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NC Department of Health and Human Services Division of Services for the Blind

Annual Report 2009


First in Flight”

Beth Butler, Chairperson, Business/Industry/Labor

Allen Casey, Vice Chairperson, Disability Advocacy Group

Graham Watt, Workforce Development  

Anita Heath-Cunningham, Parent  

Tommy Jenkins, Business/Industry/Labor  

Julie Kagy, N.C. Department of Public Instruction  

Ruth Haines, Statewide Independent Living Council  

Kathy Brack, Client Assistance Program  

Kim Lambert, Vocational Rehabilitation Participant

Richard Oliver, Community Rehabilitation Program Service Provider  

Terri Meyer, Parent Training and Information Center

Ex Officio

Mary Flanagan, Acting Director, Division of Services for the Blind  

Eddie Weaver, DSB Vocational Rehabilitation Counselors  

North Carolina Division of Services for the Blind
State Rehabilitation Council
Chairperson’s Message

As chairperson of the State Rehabilitation Council for the North Carolina Commission for the Blind, I am honored to present the 2009 Annual Report of the Council and the Commission.

Despite 2009’s economic challenges our council members and the professional team at N.C. Division of Services for the Blind (DSB) remain committed and focused on the delivery of quality service to all North Carolinians who are blind or visually impaired and seeking independence, employment and successful transition.    

The following pages will describe the various programs and services available through the DSB that empower us to continue fulfilling our mission of enabling people who are blind or visually impaired seeking to “take off” on their individual flights to a new future in employment.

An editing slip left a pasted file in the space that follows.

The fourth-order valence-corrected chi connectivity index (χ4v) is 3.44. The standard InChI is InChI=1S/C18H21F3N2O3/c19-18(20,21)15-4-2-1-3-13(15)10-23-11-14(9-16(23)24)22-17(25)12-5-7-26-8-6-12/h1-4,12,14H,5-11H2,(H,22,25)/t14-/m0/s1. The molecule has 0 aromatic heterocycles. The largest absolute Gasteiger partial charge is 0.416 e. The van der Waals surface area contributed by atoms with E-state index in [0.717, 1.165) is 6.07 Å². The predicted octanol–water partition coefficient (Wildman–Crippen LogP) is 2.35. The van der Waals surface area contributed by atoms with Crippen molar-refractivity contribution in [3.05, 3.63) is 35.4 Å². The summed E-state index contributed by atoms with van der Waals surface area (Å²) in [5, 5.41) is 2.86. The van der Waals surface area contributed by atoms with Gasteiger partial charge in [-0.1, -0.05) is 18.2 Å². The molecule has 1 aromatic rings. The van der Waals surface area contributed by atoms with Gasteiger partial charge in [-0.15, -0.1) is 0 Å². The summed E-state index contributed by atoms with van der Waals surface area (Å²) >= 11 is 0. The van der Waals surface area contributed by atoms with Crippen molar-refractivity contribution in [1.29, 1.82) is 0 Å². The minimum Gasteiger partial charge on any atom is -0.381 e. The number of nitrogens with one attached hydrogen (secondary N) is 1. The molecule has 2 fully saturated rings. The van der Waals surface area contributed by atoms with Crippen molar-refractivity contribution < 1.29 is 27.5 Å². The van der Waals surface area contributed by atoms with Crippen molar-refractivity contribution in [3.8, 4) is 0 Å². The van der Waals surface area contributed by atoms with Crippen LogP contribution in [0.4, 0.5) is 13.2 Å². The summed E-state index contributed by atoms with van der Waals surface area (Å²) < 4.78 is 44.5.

Together, the sky is truly the limit!!  

Beth A. Butler
SRC Chairperson


What does it mean to someone who has experienced vision loss to be able to “Take Off Toward a Brighter Future?”  To some individuals it might mean having a job or running their own business. For others it could be the ability to manage their home, cook a meal, use a computer, or go for a walk independently.  All these activities are significant achievements to someone whose life has been changed by vision loss.  Through the Division of Services for the Blind individuals whose lives have been altered by vision loss can receive the assistance and services needed to achieve their goals toward a brighter future.

In February of 2009 President Obama signed The American Recovery and Reinvestment Act, ARRA, which has provided funds to improve the economy and create employment opportunities.  The Division of Services for the Blind, DSB, received funds from this federal initiative, which we must spend over a two and a half year period.  Utilizing these funds, DSB has created several new opportunities for consumers to achieve their goals.  Consumers who are seeking employment and are working toward a college degree or have completed their degree can now participate in a paid internship/traineeship to further their education through work experience.  A consumer with limited job experience, such as our high school graduates, can receive the assistance of a job coach while learning about the world of work at a community-based work site.  Consumers with an employment goal that will require technology either for the job and/or for training and education will now be able to obtain that technology regardless of their income.  These are some of the ways we are reaching out and assisting consumers through the use of the ARRA funds.  

In our Annual Report for 2009 you will read about the services the division provides and the numbers of individuals we have served.  You will also find stories about consumers who have achieved their goals and are on their way “to a brighter future.”  

Mary Flanagan,
Acting Director  


Each year, the Division of Services for the Blind, in cooperation with the Rehabilitation Council, conducts a Consumer Satisfaction Survey of people who completed rehabilitation programs for the fiscal year.  We sent 644 surveys and 179 were returned completed.   

Here is what our consumers had to say:  

  • DSB staff treated you with courtesy and respect most or all the time - 97 percent;
  • telephone calls were returned the same or next day - 94 percent;
  • appointments scheduled as soon as consumer thought they should be, most or all of the time - 95 percent;
  • counselor and consumer discussed your options together, then you chose your job goal - 89 percent;
  • decisions about planned services were jointly made - 86 percent; and
  • overall rating of experience with the division as good, most or all the time - 95 percent.